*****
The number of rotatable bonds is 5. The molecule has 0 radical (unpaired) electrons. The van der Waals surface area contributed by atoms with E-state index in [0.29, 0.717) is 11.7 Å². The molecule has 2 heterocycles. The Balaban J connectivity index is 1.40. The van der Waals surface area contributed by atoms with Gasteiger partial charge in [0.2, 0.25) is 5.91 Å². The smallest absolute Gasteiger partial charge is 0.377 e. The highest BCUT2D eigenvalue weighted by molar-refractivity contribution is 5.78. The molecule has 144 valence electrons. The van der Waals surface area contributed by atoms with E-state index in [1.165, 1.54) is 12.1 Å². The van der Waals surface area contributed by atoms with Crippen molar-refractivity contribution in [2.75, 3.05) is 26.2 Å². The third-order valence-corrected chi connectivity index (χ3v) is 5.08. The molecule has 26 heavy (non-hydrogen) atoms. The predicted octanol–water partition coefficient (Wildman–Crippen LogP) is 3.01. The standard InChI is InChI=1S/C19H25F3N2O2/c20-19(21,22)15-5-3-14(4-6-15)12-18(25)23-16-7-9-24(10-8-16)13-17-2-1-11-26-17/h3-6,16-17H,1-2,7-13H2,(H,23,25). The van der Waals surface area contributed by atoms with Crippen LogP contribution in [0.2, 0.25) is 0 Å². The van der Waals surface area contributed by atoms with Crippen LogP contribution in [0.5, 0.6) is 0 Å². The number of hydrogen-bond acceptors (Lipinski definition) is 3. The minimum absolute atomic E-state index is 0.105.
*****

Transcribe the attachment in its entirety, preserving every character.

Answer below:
The number of rotatable bonds is 5. The molecule has 0 radical (unpaired) electrons. The van der Waals surface area contributed by atoms with E-state index in [0.29, 0.717) is 11.7 Å². The molecule has 2 heterocycles. The Balaban J connectivity index is 1.40. The van der Waals surface area contributed by atoms with Gasteiger partial charge in [0.2, 0.25) is 5.91 Å². The smallest absolute Gasteiger partial charge is 0.377 e. The highest BCUT2D eigenvalue weighted by molar-refractivity contribution is 5.78. The molecule has 144 valence electrons. The van der Waals surface area contributed by atoms with E-state index in [1.165, 1.54) is 12.1 Å². The van der Waals surface area contributed by atoms with Crippen molar-refractivity contribution in [2.75, 3.05) is 26.2 Å². The third-order valence-corrected chi connectivity index (χ3v) is 5.08. The molecule has 26 heavy (non-hydrogen) atoms. The predicted octanol–water partition coefficient (Wildman–Crippen LogP) is 3.01. The standard InChI is InChI=1S/C19H25F3N2O2/c20-19(21,22)15-5-3-14(4-6-15)12-18(25)23-16-7-9-24(10-8-16)13-17-2-1-11-26-17/h3-6,16-17H,1-2,7-13H2,(H,23,25). The van der Waals surface area contributed by atoms with Crippen LogP contribution in [0.2, 0.25) is 0 Å². The van der Waals surface area contributed by atoms with Crippen LogP contribution in [0.5, 0.6) is 0 Å². The number of hydrogen-bond acceptors (Lipinski definition) is 3. The minimum absolute atomic E-state index is 0.105.